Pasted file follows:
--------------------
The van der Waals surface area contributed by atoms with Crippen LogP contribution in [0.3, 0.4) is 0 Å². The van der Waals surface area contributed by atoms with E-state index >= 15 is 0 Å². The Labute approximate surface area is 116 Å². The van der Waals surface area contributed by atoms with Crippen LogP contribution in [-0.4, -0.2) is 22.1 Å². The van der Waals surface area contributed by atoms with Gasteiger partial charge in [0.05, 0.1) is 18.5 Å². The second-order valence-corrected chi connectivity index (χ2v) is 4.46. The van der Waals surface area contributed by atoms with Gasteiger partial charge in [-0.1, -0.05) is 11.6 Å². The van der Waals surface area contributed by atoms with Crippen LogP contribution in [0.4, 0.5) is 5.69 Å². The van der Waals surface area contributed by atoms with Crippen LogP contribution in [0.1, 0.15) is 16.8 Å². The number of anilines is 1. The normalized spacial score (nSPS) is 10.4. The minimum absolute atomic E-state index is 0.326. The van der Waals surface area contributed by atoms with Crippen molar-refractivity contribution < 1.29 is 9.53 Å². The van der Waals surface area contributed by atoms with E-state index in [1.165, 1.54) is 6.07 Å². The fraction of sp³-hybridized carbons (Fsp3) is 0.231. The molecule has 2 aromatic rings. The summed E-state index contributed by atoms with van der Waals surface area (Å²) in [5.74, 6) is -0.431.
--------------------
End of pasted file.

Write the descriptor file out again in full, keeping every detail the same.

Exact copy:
The van der Waals surface area contributed by atoms with Crippen LogP contribution in [0.3, 0.4) is 0 Å². The van der Waals surface area contributed by atoms with E-state index >= 15 is 0 Å². The Labute approximate surface area is 116 Å². The van der Waals surface area contributed by atoms with Crippen LogP contribution in [-0.4, -0.2) is 22.1 Å². The van der Waals surface area contributed by atoms with Gasteiger partial charge in [0.05, 0.1) is 18.5 Å². The second-order valence-corrected chi connectivity index (χ2v) is 4.46. The van der Waals surface area contributed by atoms with Gasteiger partial charge in [-0.1, -0.05) is 11.6 Å². The van der Waals surface area contributed by atoms with Crippen LogP contribution in [0.4, 0.5) is 5.69 Å². The van der Waals surface area contributed by atoms with Crippen LogP contribution in [0.1, 0.15) is 16.8 Å². The number of anilines is 1. The normalized spacial score (nSPS) is 10.4. The minimum absolute atomic E-state index is 0.326. The van der Waals surface area contributed by atoms with Crippen molar-refractivity contribution < 1.29 is 9.53 Å². The van der Waals surface area contributed by atoms with E-state index in [1.165, 1.54) is 6.07 Å². The fraction of sp³-hybridized carbons (Fsp3) is 0.231. The molecule has 2 aromatic rings. The summed E-state index contributed by atoms with van der Waals surface area (Å²) in [5.74, 6) is -0.431.